© 1996 by T.L. Hubeart Jr.
The following is a brief summary of a thesis I wrote on the Shakespeare authorship question.
Anti-Stratfordianism, the movement which not only disputes the claim that William Shakespeare of Stratford wrote the plays and poems attributed to him, but also usually holds that they were written by a nobleman, such as Francis Bacon or the Earl of Oxford, has had not only a long history but a very vocal one, dating as far back as the end of the 18th century. Although most of the world of "orthodox" scholarship has regarded it with a good deal of scorn and although many of its members have been justly considered eccentric (if not lunatic), the movement has caused such well-known men as Walt Whitman, Otto von Bismarck, Sigmund Freud, and Mark Twain to deny that the historical Shakespeare had anything to do with the works going under his name. Further, anti-Stratfordianism gained a great deal of support during the latter half of the 19th century, causing many to believe its assertions that Shakespeare was an illiterate oaf who merely served as a front man for an aristocrat.
What caused anti-Stratfordianism to sway so many minds? There seem to be three main reasons: firstly, the halfhearted attempts of writers for a hundred years after Shakespeare's death to gather information about him, and the willingness of many long after that to believe inauthentic and unreliable gossip about him; secondly, the growing tendency of writers, especially Romantics such as Coleridge, to idolize and almost deify Shakespeare, with the result that the gap between the humble Stratford man and the divine genius of the plays became too wide for many to accept; and, thirdly, the pseudo-scientific "findings" of many anti-Stratfordians when the movement got underway, which were hard for laymen to dispute, causing them to doubt tradition. Since my research included some discussion of the first and third of these causes, I will summarize the course of events in both of these.
Information about Shakespeare's life was never in much demand in his own day. The only indisputable link between the Stratford man and his works--one which anti-Stratfordians have to discredit in making their cases--is the First Folio of 1623, the first collected edition of his plays. Here the prefatory matter explicitly associates Shakespeare of Stratford with the author of the works. But there is little beyond association there.
Other information may be found in a few surviving contemporary documents such as the playwright's will and deeds connected with the theaters in which he had a share. Some scattered references to him may be found in writings of the later 17th century, but these are often of doubtful veracity. It seems evident to traditionalists that researching Shakespeare's life was simply not important to his century; when his first biography was finally written, by Nicholas Rowe in 1709, it was a perfunctory effort intended merely to preface the first truly-edited text of his plays. Rowe filled much of his "Life of Shakespeare" with commentary on the works; the rest was composed of hearsay gathered by the actor Thomas Betterton, of which Edmond Malone late in the century claimed that, of eleven biographical statements in Rowe's "Life," eight are demonstrably false. By the time people were finally motivated to research Shakespeare's life, many facts had passed into oblivion; this left the field open for forgery and idle speculation to construct a spurious "ideal."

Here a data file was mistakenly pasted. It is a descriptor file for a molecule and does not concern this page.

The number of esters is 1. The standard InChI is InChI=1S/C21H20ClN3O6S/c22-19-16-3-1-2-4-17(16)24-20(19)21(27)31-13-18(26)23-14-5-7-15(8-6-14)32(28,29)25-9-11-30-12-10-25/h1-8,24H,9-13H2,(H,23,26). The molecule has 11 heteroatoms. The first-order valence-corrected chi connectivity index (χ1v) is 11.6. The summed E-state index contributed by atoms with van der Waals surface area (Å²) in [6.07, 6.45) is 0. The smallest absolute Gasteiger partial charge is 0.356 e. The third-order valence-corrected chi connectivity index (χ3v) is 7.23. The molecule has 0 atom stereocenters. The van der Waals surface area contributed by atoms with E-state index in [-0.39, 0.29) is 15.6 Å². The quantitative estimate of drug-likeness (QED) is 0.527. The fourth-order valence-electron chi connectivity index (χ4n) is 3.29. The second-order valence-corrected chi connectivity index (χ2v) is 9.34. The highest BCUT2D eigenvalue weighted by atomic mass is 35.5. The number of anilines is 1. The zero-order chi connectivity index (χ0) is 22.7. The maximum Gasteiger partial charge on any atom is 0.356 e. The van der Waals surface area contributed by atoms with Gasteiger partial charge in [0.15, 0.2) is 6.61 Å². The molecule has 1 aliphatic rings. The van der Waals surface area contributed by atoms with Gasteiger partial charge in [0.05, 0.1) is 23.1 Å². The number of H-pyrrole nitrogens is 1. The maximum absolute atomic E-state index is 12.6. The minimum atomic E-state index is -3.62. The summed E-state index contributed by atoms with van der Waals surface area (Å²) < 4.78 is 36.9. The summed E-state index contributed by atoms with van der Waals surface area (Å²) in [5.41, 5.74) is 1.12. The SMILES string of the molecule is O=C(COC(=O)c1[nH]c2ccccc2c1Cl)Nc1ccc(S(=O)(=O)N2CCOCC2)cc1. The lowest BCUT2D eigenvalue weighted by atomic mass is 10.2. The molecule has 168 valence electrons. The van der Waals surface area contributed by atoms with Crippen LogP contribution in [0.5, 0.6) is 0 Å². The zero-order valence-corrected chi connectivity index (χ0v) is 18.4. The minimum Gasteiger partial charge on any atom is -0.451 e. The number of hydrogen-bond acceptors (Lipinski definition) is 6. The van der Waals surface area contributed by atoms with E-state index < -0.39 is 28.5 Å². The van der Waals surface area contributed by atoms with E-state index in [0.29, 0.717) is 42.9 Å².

The anti-Stratfordian movement was publicly triggered by the claim of Delia Bacon in the 1850's that Francis Bacon was the real author of Shakespeare's works, but writers who alleged that there were secret messages to be deciphered in the plays caused much doubt in the literate public. For example, Ignatius Donnelly, a former U.S. senator, discovered that "Shakspere" was a "dummy" behind which Bacon operated; when his foe Robert Cecil tried to inform the Queen of the truth, Bacon attempted suicide, Shakspere tried to flee the country, and other melodramatic intrigues occurred. Dr. Orville Ward Owen, on the other hand, found that Bacon was Queen Elizabeth's illegitimate son and that Cecil strangled the Queen. So difficult was it to argue with or even trace these "cipher stories" that it was not until the 1950's that these works were conclusively disproven.
But it is not true that all anti-Stratfordianism is as ridiculous as this. In fact, Charlton Ogburn's argument that Edward De Vere, 17th Earl of Oxford, wrote Shakespeare's plays, has been accorded serious attention even outside the world of Shakespearean scholarship--for example, on William F. Buckley's Firing Line. Ogburn's work, however, as deserving of notice as it is, is not finally convincing; despite many gaps in the evidence and in traditional thought, his argument relies too much on selective juggling of evidence, as I detailed in my paper. Also, his suggestion of conspiracy in the preparation of the First Folio is easily demolished by reference to contemporary practice.
It does not follow that anti-Stratfordianism should automatically be ridiculed, as Ogburn's work shows; but if there is little evidence on the Stratford man, there is not so little than we can write him off as a non-entity. It seems more convincing, all in all, to believe that the facts on the dramatist have simply disappeared naturally than to hold that they were deliberately suppressed because they pointed to an aristocratic "Shakespeare."